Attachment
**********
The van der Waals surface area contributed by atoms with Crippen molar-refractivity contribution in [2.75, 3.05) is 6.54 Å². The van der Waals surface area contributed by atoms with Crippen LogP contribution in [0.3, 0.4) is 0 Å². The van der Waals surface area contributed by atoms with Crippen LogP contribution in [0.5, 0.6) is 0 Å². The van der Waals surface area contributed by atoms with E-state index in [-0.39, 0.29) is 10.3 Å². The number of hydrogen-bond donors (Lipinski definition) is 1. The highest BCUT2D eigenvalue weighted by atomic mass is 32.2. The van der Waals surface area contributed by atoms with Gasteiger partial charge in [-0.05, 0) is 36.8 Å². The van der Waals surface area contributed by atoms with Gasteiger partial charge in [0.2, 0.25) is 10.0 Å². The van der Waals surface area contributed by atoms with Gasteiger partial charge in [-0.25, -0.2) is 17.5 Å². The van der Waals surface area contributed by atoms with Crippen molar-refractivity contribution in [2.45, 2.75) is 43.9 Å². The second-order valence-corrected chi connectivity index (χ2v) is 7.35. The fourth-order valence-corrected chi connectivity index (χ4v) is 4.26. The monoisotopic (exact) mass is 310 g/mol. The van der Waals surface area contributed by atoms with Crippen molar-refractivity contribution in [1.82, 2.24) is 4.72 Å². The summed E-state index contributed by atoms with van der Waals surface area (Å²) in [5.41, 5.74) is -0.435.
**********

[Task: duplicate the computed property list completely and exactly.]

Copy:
The van der Waals surface area contributed by atoms with Crippen molar-refractivity contribution in [2.75, 3.05) is 6.54 Å². The van der Waals surface area contributed by atoms with Crippen LogP contribution in [0.3, 0.4) is 0 Å². The van der Waals surface area contributed by atoms with Crippen LogP contribution in [0.5, 0.6) is 0 Å². The van der Waals surface area contributed by atoms with E-state index in [-0.39, 0.29) is 10.3 Å². The number of hydrogen-bond donors (Lipinski definition) is 1. The highest BCUT2D eigenvalue weighted by atomic mass is 32.2. The van der Waals surface area contributed by atoms with Gasteiger partial charge in [-0.05, 0) is 36.8 Å². The van der Waals surface area contributed by atoms with Gasteiger partial charge in [0.2, 0.25) is 10.0 Å². The van der Waals surface area contributed by atoms with Gasteiger partial charge in [-0.25, -0.2) is 17.5 Å². The van der Waals surface area contributed by atoms with Crippen molar-refractivity contribution in [2.45, 2.75) is 43.9 Å². The second-order valence-corrected chi connectivity index (χ2v) is 7.35. The fourth-order valence-corrected chi connectivity index (χ4v) is 4.26. The monoisotopic (exact) mass is 310 g/mol. The van der Waals surface area contributed by atoms with Crippen molar-refractivity contribution in [1.82, 2.24) is 4.72 Å². The summed E-state index contributed by atoms with van der Waals surface area (Å²) in [5.41, 5.74) is -0.435.